FAIRMONT — Aunt Hat lived in Fairmont when the old suspension bridge leading into downtown Fairmont was built.
Hat, the last slave sold in the state, or at least her image, will look out over the space where the old bridge used to cross Monongahela River. Hat’s image is part of a mural project underway at Palatine Park that is being led by Joel Dugan, chair of architecture, art and design at Fairmont State University. Dugan said it is important for he and his students to include Hat in the mural.
“She was the domestic slave along with her mother and I believe an older sister to the man who built the suspension bridge,” Dugan said. “She would have lived right here above the wall, and spent most of her time making food for a lot of the workers.”
The mural depicts Hat, alongside Johnnie Johnson, Spanky Roberts, Julia Pierpont and a West Virginia coal miner, in a scene made to look like the city by the Monongahela River.
“We did decide we were going to eliminate athletes and politicians,” Dugan said. “We were just trying to look for the most iconic tiers of society outside of that. We did focus in on female icons as well when we could.”
Funded in part by both the City of Fairmont and Marion County, the mural has been in the works for about a year, when Dugan began brainstorming the idea.
“This is something that has been in the works for almost a year in the discussion phase,” said Brad Merrifield, mayor of Fairmont. “Finally it has come to fruition with all the parts coming together.
According to Kris Cinalli, Marion County administrator, Marion County and the City of Fairmont both chipped in about $4,000, which all went toward supplies and materials to make the mural possible. He agreed with Merrifield that the mural is going to be a great addition to the county and city.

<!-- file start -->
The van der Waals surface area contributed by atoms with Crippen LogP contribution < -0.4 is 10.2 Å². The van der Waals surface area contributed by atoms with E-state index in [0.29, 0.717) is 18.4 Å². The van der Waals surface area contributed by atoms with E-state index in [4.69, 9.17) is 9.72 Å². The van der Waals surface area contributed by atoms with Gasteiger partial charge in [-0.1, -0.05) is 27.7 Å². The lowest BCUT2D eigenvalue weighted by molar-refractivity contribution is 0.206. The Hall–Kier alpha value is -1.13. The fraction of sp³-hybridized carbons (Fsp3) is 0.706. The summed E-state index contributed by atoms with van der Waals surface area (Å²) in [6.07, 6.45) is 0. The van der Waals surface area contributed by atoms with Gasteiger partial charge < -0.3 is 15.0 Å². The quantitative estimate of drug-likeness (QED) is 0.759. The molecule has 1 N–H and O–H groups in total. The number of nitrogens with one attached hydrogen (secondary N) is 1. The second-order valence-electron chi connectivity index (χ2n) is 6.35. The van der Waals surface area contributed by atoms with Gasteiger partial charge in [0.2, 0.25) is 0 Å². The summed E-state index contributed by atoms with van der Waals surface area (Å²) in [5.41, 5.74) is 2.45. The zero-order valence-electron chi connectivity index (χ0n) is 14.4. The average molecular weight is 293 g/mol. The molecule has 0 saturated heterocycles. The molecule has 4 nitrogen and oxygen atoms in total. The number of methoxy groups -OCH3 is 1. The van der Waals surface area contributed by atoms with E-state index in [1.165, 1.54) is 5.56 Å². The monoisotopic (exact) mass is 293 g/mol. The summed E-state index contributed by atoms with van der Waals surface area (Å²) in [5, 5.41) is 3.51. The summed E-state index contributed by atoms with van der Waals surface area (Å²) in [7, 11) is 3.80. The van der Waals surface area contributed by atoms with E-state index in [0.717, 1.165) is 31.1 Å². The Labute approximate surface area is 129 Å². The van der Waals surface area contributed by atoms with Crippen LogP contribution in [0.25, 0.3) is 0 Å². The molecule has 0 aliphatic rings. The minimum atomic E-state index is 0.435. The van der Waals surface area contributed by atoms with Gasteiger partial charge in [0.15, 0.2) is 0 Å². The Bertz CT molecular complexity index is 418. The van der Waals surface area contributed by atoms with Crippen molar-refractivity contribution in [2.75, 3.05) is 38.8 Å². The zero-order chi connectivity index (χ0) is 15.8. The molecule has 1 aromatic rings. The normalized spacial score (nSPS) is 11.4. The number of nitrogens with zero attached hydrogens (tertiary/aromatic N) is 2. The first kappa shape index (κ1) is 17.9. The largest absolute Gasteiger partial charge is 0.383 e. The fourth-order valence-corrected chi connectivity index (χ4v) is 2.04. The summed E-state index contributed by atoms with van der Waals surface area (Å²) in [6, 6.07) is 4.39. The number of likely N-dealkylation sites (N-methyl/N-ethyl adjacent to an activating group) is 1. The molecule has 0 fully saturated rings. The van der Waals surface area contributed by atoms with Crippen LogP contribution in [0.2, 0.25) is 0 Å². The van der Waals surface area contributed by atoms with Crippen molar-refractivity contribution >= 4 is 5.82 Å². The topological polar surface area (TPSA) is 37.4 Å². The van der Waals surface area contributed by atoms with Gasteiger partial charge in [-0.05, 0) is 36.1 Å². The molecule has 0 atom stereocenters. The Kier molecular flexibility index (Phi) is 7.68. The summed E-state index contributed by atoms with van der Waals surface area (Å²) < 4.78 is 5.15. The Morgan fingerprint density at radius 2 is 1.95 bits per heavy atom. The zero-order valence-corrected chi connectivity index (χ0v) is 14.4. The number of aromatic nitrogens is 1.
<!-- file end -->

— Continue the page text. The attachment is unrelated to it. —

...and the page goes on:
“Personally, I’m elated about it,” Cinalli said via email. “To get this mural done with everything going on is incredible. I really can’t thank Joel and his crew, Chloe Barber, Maralissa Marra, Madison Mayle, Sable Herron and Michaela Riffle, from Fairmont State University for getting this done this summer.”
Since Dugan and a group of art students began the painting process about two weeks ago, he said he has gotten support from community members who have seen the mural in progress. He said he hopes to see its creation lead to more public art opportunities.
“We have had so much support it’s crazy,” Dugan said. “The City is saying there’s a lot of people abuzz around it and interested in more public art. I think it would be great if we could start a trend to get this whole wall painted.”
Merrifield said he enjoys seeing the mural in progress, and can’t wait to see it completed.
“I like the fact that the citizenry can see something that is fresh, that we’re actually working on, that we’re trying to gradually make some changes with,” Merrifield said.
Merrifield also said the subject matter of the painting turned out to be pretty relevant to the lessons being conveyed in society now, with several minority figures chosen to be on the wall months ago.
“It gives it a whole new life,” Merrifield said. “It’s more than just a painting, it’s how it makes us feel. I think it’s very timely that the subject matter that was chosen a long time ago was honoring the accomplishments of some local minorities.”
Cinalli said these depictions of people of Marion County and West Virginia are symbols of what is possible through dedication, which is being shown by the Fairmont State painting crew now.
“Like the people in the mural and the people who painted it, we can all do great things when we stay focused on a goal and don’t give up no matter what happens,” Cinalli said. “That wall will be a symbol of that perseverance for years to come.”
Merrifield said there will likely be a dedication ceremony for the mural once it is completed, and Dugan said he hopes to finish it by July 4. Dugan also said he is particularly happy to have Aunt Hat depicted on the mural, because it is where she became a member of history.
“For me, conceptually, it’s nice to know that her portrait will still be looking over that water when nobody knows who her slave owner even is anymore,” Dugan said.